So, I have recently learned about 'Centers of Mass' and have discovered I was completely ignorant to the fact that the point where a force is applied will determine whether the force is a rotational force or a normal force.

Naturally, I have a few questions.

Q1: I have two objects on the ground, that are say at-least 2 cm apart, and center of mass is between the two objects. Does that mean if I applied a net force at the centre of mass the system of objects would move in that direction?

Q2: I have attached an image, in the image, we are looking at 3 objects with masses $5$$kg$, $2$$kg$ and $3$$kg$ in red dots respectively all sitting on a horizontal axis. We are defining $\bar{x}$ as the location of the center of mass from the point A and the total weight of this system is $W=10g N$

Now, in the next line, finding the torque about A and defining clockwise as positive.

$$10g\bar{x} = 5g(2) + 2g(3) + 3g(6) $$

Now, I don't understand how this is so because, I thought that force applied at the centre of mass would move the object(s) in the direction in which the force was applied. So, basically there would be no torque and the weight of the system of objects would just move the system downwards, since weight acts downwards. So $10g\bar{x} = 0$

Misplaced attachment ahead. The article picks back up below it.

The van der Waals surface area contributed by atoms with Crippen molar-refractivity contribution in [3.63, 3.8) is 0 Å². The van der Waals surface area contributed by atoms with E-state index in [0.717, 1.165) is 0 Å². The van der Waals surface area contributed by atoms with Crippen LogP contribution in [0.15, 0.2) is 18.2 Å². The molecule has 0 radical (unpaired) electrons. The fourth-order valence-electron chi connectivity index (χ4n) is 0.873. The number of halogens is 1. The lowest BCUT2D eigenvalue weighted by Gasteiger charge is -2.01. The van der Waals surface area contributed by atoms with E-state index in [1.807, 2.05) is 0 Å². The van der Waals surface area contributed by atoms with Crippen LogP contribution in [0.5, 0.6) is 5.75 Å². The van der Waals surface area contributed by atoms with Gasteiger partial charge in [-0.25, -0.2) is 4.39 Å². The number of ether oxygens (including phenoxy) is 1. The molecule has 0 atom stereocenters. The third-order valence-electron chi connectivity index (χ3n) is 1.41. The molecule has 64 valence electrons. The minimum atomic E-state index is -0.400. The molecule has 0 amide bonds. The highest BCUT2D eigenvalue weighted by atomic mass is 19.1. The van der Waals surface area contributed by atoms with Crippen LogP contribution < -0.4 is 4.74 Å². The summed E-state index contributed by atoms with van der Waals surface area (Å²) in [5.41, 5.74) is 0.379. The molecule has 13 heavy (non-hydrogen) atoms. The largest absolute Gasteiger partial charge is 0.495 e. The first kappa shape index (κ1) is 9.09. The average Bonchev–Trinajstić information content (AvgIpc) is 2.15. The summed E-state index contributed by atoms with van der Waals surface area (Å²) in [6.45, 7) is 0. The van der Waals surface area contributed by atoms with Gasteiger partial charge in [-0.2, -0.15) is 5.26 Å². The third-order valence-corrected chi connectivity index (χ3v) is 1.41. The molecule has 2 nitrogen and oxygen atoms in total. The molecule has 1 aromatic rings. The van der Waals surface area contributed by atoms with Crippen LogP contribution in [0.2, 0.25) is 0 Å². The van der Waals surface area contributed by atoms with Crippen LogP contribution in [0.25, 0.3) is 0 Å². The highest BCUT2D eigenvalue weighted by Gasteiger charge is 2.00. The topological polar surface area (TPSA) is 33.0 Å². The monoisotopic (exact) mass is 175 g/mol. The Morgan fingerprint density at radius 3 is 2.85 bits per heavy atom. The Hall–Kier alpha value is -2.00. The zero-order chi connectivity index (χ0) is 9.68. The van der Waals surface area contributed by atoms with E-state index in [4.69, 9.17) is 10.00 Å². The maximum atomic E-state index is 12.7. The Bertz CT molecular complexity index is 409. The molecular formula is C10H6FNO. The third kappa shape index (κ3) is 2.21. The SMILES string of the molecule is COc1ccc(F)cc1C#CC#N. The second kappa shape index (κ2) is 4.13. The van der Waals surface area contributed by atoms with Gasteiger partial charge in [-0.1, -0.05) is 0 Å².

Image here


Yes, for (1), you're correct.

However, that's assuming that the two objects are joined by some kind of light rod. In that case, applying a force at the center of mass would cause some translational motion.

Regarding (2), your calculation for the center of mass is that the center of mass is 3.4m from A.

Using the formula for torque, $$τ = r * f$$ The 3kg mass is 2.6m from the center of mass, the 2kg mass is 0.4m away from the center of mass and the 5kg mass is 1.4m away from the center of mass.


$$τ_{net} = 3g * 2.6 - 2g * 0.4 - 5g * 1.4 = 0$$

In your calculation, you were taking moments around the point A. What your calculations actually mean is that if all three masses were joined by a rod that was fixed to point A (hence the entire system can only rotate around A), there would be a net torque, which is true.


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